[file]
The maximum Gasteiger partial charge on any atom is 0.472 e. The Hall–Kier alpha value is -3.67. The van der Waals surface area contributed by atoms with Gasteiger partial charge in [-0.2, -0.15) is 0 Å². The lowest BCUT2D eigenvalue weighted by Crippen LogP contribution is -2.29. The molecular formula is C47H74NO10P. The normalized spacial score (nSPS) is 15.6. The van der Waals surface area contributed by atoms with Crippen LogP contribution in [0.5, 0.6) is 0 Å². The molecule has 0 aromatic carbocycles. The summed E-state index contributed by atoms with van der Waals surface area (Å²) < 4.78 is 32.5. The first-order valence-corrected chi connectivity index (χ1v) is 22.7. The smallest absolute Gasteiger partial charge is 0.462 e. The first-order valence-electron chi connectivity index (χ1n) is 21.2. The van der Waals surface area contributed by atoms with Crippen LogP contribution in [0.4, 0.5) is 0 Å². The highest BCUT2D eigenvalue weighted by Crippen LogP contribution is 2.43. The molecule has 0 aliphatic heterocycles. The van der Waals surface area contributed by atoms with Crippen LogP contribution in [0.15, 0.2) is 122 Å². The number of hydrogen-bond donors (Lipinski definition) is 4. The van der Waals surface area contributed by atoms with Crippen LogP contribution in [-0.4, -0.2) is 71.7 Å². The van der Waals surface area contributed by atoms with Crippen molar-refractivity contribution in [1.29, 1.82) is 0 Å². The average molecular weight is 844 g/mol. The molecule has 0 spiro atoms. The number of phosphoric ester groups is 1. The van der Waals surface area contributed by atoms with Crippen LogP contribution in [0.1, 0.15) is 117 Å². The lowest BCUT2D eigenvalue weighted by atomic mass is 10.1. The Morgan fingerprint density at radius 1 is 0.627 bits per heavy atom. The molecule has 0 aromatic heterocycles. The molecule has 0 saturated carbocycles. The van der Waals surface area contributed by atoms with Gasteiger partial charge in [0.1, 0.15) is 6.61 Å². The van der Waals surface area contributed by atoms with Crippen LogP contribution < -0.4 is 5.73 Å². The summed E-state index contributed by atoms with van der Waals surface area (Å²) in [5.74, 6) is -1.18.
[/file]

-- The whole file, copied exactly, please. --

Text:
The maximum Gasteiger partial charge on any atom is 0.472 e. The Hall–Kier alpha value is -3.67. The van der Waals surface area contributed by atoms with Gasteiger partial charge in [-0.2, -0.15) is 0 Å². The lowest BCUT2D eigenvalue weighted by Crippen LogP contribution is -2.29. The molecular formula is C47H74NO10P. The normalized spacial score (nSPS) is 15.6. The van der Waals surface area contributed by atoms with Crippen LogP contribution in [0.5, 0.6) is 0 Å². The molecule has 0 aromatic carbocycles. The summed E-state index contributed by atoms with van der Waals surface area (Å²) < 4.78 is 32.5. The first-order valence-corrected chi connectivity index (χ1v) is 22.7. The smallest absolute Gasteiger partial charge is 0.462 e. The first-order valence-electron chi connectivity index (χ1n) is 21.2. The van der Waals surface area contributed by atoms with Crippen LogP contribution in [0.4, 0.5) is 0 Å². The highest BCUT2D eigenvalue weighted by Crippen LogP contribution is 2.43. The molecule has 0 aliphatic heterocycles. The van der Waals surface area contributed by atoms with Crippen LogP contribution in [0.15, 0.2) is 122 Å². The number of hydrogen-bond donors (Lipinski definition) is 4. The van der Waals surface area contributed by atoms with Crippen LogP contribution in [-0.4, -0.2) is 71.7 Å². The van der Waals surface area contributed by atoms with Crippen molar-refractivity contribution in [1.29, 1.82) is 0 Å². The average molecular weight is 844 g/mol. The molecule has 0 spiro atoms. The number of phosphoric ester groups is 1. The van der Waals surface area contributed by atoms with Crippen LogP contribution in [0.1, 0.15) is 117 Å². The lowest BCUT2D eigenvalue weighted by atomic mass is 10.1. The Morgan fingerprint density at radius 1 is 0.627 bits per heavy atom. The molecule has 0 aromatic heterocycles. The molecule has 0 saturated carbocycles. The van der Waals surface area contributed by atoms with Gasteiger partial charge in [0.1, 0.15) is 6.61 Å². The van der Waals surface area contributed by atoms with Crippen LogP contribution < -0.4 is 5.73 Å². The summed E-state index contributed by atoms with van der Waals surface area (Å²) in [5.74, 6) is -1.18.